It was another back-breaking, tongue-biting, teeth-smashing ride of about 2.5 hrs to Turbo. I didn’t think too much of it when the engine kept cutting out. Men over here can fix anything. But when we ran out of gas in the middle of fucking nowhere, I started to feel a little uneasy. But Whaddya Know! – out of nowhere, a boat with extra fuel appears and topped us up. Like John, the owner of the bar on Little Corn said to me, once – they know how to make you feel grateful for small things.

Turbo was just as the LP described it: a place to get the hell out of, as quickly as possible. It’s a hectic, noisy, filthy place that smelt absolutely putrid and was teeming with touts, sleazes, conmen and beggars. The people from our sailing trip (sans Pinky & Shannon) split into two parties at this point. The lads & Constance were headed for Medellin. While I was headed for Cartagena – along with the delightfully kooky German, Nils and the sour Swiss fellow, who was getting on my nerves.

We got herded to an expensive collectivo where we joined some travellers we had met on the San Blas islands. I chatted with a young Californian girl who looked just like Buffy. The bus took us to a place called Monterria where we ate shit food & got herded into another expensive collectivo, destined for Cartagena.

After midnight, we arrived into Getsemani – the red light district in the old part of town – where a fuck-off street party was in full flight. I checked into the nearest available hostel with Buffy & her crew, right outside where all the action was. An hour later, I literally fell into my bed – which was smack bang in the middle of an awful crowded dorm room on the street-side of the hostel. I dreamt I was trapped inside a sound system that night.

The next day, I moved to the much more resort-y style Media Luna right next door. Into a lovely uncrowded back room. I had a personal admin day by the pool and got an early night.

Shannon came found me the following morning. She & Pinky had arrived late the night before. He had bailed to hook up with a girl he’d arranged to meet here. Shannon was leaving on the 13th, so she & I spent the next 3 days hanging out, having heart-to-hearts, eating lots of g-o-o-d food, chatting with locals, and having lots of great big belly laughs.

Shannon’s a bit of a rarity. She’s only just 25 but such an old soul in many ways. She’s a bit of a dag, which I think makes her incredibly cool. She’s well-travelled and well-read and as such, has lots of interesting things to say. But she’s also a very good listener. Those who she chooses to shine her light on, light right back up at her. It’s a lovely thing to behold.

She reminds me a bit of an amazing woman I used to know called Annie. An angel sent to save my stupid teenage ass, and who ended up having a massive influence on the person I became.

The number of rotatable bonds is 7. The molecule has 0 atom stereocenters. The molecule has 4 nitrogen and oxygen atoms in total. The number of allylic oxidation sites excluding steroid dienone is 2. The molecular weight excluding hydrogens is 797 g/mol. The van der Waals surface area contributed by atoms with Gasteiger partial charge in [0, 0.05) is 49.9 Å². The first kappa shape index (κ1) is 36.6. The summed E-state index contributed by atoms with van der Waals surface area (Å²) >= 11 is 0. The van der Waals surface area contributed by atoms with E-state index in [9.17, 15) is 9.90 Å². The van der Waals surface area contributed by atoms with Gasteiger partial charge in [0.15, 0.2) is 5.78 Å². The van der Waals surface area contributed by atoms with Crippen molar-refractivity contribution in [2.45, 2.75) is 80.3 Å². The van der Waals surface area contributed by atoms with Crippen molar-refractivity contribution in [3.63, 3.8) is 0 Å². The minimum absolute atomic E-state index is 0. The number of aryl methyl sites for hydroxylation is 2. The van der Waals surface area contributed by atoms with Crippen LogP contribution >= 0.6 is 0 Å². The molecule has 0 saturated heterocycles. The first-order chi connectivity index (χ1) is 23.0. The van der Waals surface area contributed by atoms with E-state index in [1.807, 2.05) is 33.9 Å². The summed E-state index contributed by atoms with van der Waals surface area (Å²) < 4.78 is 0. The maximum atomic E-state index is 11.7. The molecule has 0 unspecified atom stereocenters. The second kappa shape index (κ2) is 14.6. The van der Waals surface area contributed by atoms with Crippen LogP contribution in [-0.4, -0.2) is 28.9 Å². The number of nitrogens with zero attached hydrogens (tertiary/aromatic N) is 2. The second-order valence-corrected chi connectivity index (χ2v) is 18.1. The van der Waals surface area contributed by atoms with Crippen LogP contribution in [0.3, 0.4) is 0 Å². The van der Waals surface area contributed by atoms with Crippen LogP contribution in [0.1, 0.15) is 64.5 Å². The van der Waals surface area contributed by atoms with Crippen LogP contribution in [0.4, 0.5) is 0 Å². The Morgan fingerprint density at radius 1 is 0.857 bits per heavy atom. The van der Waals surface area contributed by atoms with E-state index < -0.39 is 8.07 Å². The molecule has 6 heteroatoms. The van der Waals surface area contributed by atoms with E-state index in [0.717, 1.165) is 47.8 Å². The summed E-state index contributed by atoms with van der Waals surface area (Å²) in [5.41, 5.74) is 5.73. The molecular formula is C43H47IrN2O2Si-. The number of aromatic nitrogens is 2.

That night we partied with Buffy & her crew. We sampled some of the *local fare* and did a bit of bar hopping, winding up at a cool lil dig with live music & lots of dancing. Next day, we ate a delicious 3-course meal in a beautiful European bistro. I flirted with the cute waiter with gorgeous skin, and a big shiny smile.

We also took a tour to the volcanic mud baths … the whole experience was a bit “different” to what we had both been anticipating (ie, how many tourists can you fit into 5 square metres & sketchy masseurs trying to cop a feel). I got mud in my punani. As my mate Dave would declare, “Now, you don’t get to say that everyday.”

We topped it all off with a wonderful last night of wine & cheese (blue & swiss!) night in the Plaza de los Coches (Square of the Carriages) and a chat with a talented Brazilian artisan whose work we had both fallen in love with. I just kinda moped about the day she left, and then cheered myself up by researching a plan of sorts for when Scott comes. Not long now!

I met a sweet man from San Diego and made plans to go to Playa Blanca with him. It’s supposed to be the best beach near Cartagena and is the weekend playground of many Colombians. And it was just lovely (not quite San Blas, but lovely all the same) … more pristine white sands, more turquoise waters.

We met up with a couple of other solo travellers, and scored ourselves hammocks for $3 / nite. The only downsides to Playa Blanca were getting harassed by hawkers, and the exorbitant prices of meals. But there is nothing like the sound of waves to put you to sleep, and waking up right on the beach will never lose its charm for me.

I ran into Guy and Marcus (the sound English brothers who were on our yacht) and we hung out on the beach for the day, which was a bit of a bonus!

I had started coming down with an intense sore throat thing and was feeling a bit achy in my glands, and didn’t really fancy sleeping out in the open for another night. So I cut my trip short to come back to Cartagena.

I’ve been back two days now and have just been chilling out, drinking lots of water and getting some rest. Re-charging for the Carnival in Barranquilla. Apparently it’s the second biggest in the world, after Rio de Janiero in Brasil.

I’ve decided to go for just one night. I don’t have accommodation sorted (standard). So I’m going to pull an all-nighter. The first in a long time. I’m a bit scared. But also super excited. Plus I have sparkly blue nails! All I need now is some feathers, and I’m good to go.